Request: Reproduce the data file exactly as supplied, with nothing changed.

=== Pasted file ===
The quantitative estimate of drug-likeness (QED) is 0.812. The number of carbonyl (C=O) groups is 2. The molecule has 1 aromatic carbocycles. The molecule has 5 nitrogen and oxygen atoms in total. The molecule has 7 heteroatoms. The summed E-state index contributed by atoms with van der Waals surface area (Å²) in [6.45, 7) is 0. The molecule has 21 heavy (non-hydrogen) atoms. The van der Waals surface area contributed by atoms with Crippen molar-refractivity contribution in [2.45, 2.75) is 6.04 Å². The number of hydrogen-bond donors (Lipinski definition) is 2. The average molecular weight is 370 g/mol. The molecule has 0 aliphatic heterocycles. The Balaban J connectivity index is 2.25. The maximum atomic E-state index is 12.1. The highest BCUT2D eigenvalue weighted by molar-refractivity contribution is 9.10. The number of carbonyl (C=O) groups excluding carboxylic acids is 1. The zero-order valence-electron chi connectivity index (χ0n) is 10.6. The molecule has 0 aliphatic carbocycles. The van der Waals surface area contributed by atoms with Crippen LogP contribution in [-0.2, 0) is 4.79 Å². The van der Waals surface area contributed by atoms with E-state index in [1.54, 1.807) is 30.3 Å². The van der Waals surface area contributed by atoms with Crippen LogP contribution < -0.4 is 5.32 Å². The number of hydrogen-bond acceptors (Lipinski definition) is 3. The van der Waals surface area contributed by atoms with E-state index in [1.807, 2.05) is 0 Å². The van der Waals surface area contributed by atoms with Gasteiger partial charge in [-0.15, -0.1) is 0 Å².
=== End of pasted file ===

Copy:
The quantitative estimate of drug-likeness (QED) is 0.812. The number of carbonyl (C=O) groups is 2. The molecule has 1 aromatic carbocycles. The molecule has 5 nitrogen and oxygen atoms in total. The molecule has 7 heteroatoms. The summed E-state index contributed by atoms with van der Waals surface area (Å²) in [6.45, 7) is 0. The molecule has 21 heavy (non-hydrogen) atoms. The van der Waals surface area contributed by atoms with Crippen molar-refractivity contribution in [2.45, 2.75) is 6.04 Å². The number of hydrogen-bond donors (Lipinski definition) is 2. The average molecular weight is 370 g/mol. The molecule has 0 aliphatic heterocycles. The Balaban J connectivity index is 2.25. The maximum atomic E-state index is 12.1. The highest BCUT2D eigenvalue weighted by molar-refractivity contribution is 9.10. The number of carbonyl (C=O) groups excluding carboxylic acids is 1. The zero-order valence-electron chi connectivity index (χ0n) is 10.6. The molecule has 0 aliphatic carbocycles. The van der Waals surface area contributed by atoms with Crippen LogP contribution in [-0.2, 0) is 4.79 Å². The van der Waals surface area contributed by atoms with E-state index in [1.54, 1.807) is 30.3 Å². The van der Waals surface area contributed by atoms with Crippen LogP contribution < -0.4 is 5.32 Å². The number of hydrogen-bond acceptors (Lipinski definition) is 3. The van der Waals surface area contributed by atoms with E-state index in [1.807, 2.05) is 0 Å². The van der Waals surface area contributed by atoms with Gasteiger partial charge in [-0.15, -0.1) is 0 Å².